Some languages are claimed to be more ancient than others, but realistically all languages descend from earlier stages of the same language and eventually proto-languages. Because of this, asking for the oldest word within a language doesn’t make sense. We can ask, however, what the oldest recorded word is.
What is the High German Consonant shift and where did it come from? Some evidence points to the Lombards of Northern Italy.
Originally posted on Tattúínárdǿla saga:
A long time ago, in a North Atlantic far far away… Introduction Earlier this week I was drawn into an enlightening discussion with my colleague Ben Frey about the complicated textual tradition that lies behind George Lucas’s “Star Wars,” which few outside the scholarly community realize is…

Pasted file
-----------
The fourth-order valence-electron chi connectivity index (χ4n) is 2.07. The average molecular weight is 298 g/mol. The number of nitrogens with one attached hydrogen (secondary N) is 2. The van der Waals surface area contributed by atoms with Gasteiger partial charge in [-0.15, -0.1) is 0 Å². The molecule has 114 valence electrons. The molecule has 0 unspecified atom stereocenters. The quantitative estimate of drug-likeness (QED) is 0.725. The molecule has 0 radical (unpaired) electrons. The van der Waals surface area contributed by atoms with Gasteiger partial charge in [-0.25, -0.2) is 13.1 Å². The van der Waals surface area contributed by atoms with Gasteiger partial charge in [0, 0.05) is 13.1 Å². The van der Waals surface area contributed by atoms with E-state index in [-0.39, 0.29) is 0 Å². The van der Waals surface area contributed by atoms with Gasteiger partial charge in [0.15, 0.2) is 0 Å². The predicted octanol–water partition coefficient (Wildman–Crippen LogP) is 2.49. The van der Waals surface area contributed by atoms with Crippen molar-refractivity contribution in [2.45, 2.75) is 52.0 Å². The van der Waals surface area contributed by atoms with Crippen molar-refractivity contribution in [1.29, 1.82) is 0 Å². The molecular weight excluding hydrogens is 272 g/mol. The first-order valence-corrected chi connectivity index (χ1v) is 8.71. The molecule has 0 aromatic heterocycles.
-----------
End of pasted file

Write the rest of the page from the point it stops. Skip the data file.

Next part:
The origin of the Elder Futhark is still disputed. The Roman alphabet appears to be a significant inspiration but fails to explain all it’s oddities.
Originally posted on Kristyn J. Miller:
Epic poems have incredible staying power both as literary achievements and as historical resources. The Anglo-Saxon epic Beowulf is one of the foremost examples of this. Despite its mythological themes, the story offers historians a rare insight into Anglo-Saxon ideals of masculinity, heroism, and society. At the same time,…
Ragnarok describes the end of the world in Norse Mythology. Or does it really? Not only the world itself is reborn after its destruction, but one of the gods as well. Could this be an indication for reincarnation in Germanic myth or perhaps even evidence for a pan-Indo-European phenomenon of rebirth?
The Germanic languages include English, Dutch, German and the Scandinavian languages and descend from Proto-Germanic, spoken by the Iron Age Tribes of Northern Europe.